Award Date

8-2010

Degree Type

Thesis

Degree Name

Master of Science in Health Physics

Department

Health Physics and Diagnostic Sciences

First Committee Member

Steen Madsen, Chair

Second Committee Member

Phillip Patton

Third Committee Member

Ralf Sudowe

Fourth Committee Member

Henry Hirschberg

Graduate Faculty Representative

Merrill Landers

Number of Pages

125

Abstract

The current median survival of patients with glioblastoma multiforme (GBM), the most common type of glioma, remains at 14.6 months despite multimodal treatments (surgery, radiotherapy and chemotherapy). This research aims to study the feasibility of photothermal ablation of glioma using gold nanoshells that are heated upon laser irradiation at their resonance wavelength. The novelty of our approach lies in improving nanoshell tumor delivery by loading them in macrophages, which are known to be recruited to gliomas via tumor-released chemoattractive agents. Ferumoxides, superparamagnetic iron oxide (SPIO) nanoparticles, are needed as an additional macrophage load in order to visualize macrophage accumulation in the tumor with magnetic resonance imaging (MRI) prior to laser irradiation. The feasibility of this approach was studied in an in vitro model of glioma spheroids with the use of continuous wave (CW) laser light for ablation.

The optimal loading of both murine and rat macrophages with Ferumoxides was determined using inductively coupled plasma atomic emission spectroscopy (ICP-AES). Higher concentrations of SPIO were observed in rat macrophages, and the optimal concentration was chosen at 100 μg Fe/ml. Macrophages were found to be very sensitive iv to near infra-red (NIR) laser irradiation, and their use as vehicles was thus not expected to hinder the function of loaded nanoshells as tumor-ablating tools.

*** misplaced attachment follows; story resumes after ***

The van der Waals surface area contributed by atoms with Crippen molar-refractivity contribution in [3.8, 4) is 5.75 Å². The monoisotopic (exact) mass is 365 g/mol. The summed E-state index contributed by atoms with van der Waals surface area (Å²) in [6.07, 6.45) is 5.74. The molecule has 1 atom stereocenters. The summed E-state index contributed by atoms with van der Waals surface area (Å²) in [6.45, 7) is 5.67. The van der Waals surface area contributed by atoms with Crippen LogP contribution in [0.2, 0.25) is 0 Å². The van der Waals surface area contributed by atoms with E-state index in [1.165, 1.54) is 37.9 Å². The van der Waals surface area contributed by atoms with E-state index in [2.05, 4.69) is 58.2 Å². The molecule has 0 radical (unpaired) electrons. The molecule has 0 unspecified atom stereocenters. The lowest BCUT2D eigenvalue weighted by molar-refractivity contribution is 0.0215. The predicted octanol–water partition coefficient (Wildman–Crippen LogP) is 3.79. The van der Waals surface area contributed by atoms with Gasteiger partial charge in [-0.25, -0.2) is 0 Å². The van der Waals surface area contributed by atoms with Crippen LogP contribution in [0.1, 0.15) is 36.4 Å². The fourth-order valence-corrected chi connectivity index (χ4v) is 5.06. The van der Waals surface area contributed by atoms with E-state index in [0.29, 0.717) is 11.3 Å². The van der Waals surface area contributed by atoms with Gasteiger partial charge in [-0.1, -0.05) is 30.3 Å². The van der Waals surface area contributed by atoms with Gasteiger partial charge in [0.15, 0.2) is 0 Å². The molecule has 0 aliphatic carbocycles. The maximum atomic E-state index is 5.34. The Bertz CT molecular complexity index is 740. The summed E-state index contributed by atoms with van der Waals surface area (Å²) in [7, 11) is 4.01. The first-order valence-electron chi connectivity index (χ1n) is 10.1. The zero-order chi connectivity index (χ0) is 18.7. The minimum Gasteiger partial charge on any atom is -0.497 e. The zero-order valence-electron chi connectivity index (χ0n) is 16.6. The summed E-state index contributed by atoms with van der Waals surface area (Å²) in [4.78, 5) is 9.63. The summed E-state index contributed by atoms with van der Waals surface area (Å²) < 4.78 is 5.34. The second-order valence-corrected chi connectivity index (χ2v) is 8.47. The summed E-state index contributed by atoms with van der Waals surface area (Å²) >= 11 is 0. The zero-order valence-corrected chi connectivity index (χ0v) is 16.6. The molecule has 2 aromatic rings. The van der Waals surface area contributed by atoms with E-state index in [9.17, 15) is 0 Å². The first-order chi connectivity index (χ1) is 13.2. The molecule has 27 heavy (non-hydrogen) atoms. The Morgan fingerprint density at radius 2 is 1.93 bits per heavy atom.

The intracellular presence of gold nanoshells in macrophages was confirmed with TEM imaging. Next, the loading of both murine and rat macrophages with gold nanoshells was studied using UV/Vis spectrophotometry, where higher nanoshell uptake was found in rat macrophages.

Incubation of loaded murine and rat macrophages with rat C-6 and human ACBT spheroids, respectively, resulted in their infiltration of the spheroids. Subsequent laser irradiation at 55 W/cm2 for 10 min and follow-up of spheroid average diameter size over 14 days post-irradiation showed that ACBT, but not C-6, spheroids responded to laser-activated nanoshell therapy starting from Day 12. The lack of C-6 response was attributed primarily to the lower nanoshell loading of murine macrophages.

Finally, the attempt to double-load macrophages with both Ferumoxides and nanoshells failed under both simultaneous and sequential co-incubation. However, in vivo tracking of nanoshell-loaded macrophages with Ferumoxide is likely feasible using injections containing a mixture of Ferumoxide-loaded and nanoshell-loaded macrophages. Overall, the proof-of-principle studies suggest that photothermal ablation of gliomas via macrophage-mediated delivery of nanoparticles is a promising approach and the work described herein establishes the guidelines and experimental parameters for subsequent in vivo trial.

Keywords

Glioblastoma multiforme – Treatment; Gliomas – Treatment; Gold nanoshells; Lasers; Macrophages; Photothermal ablation; Superparamagnetic iron oxide nanoparticles

Disciplines

Analytical, Diagnostic and Therapeutic Techniques and Equipment | Nanoscience and Nanotechnology | Oncology

Language

English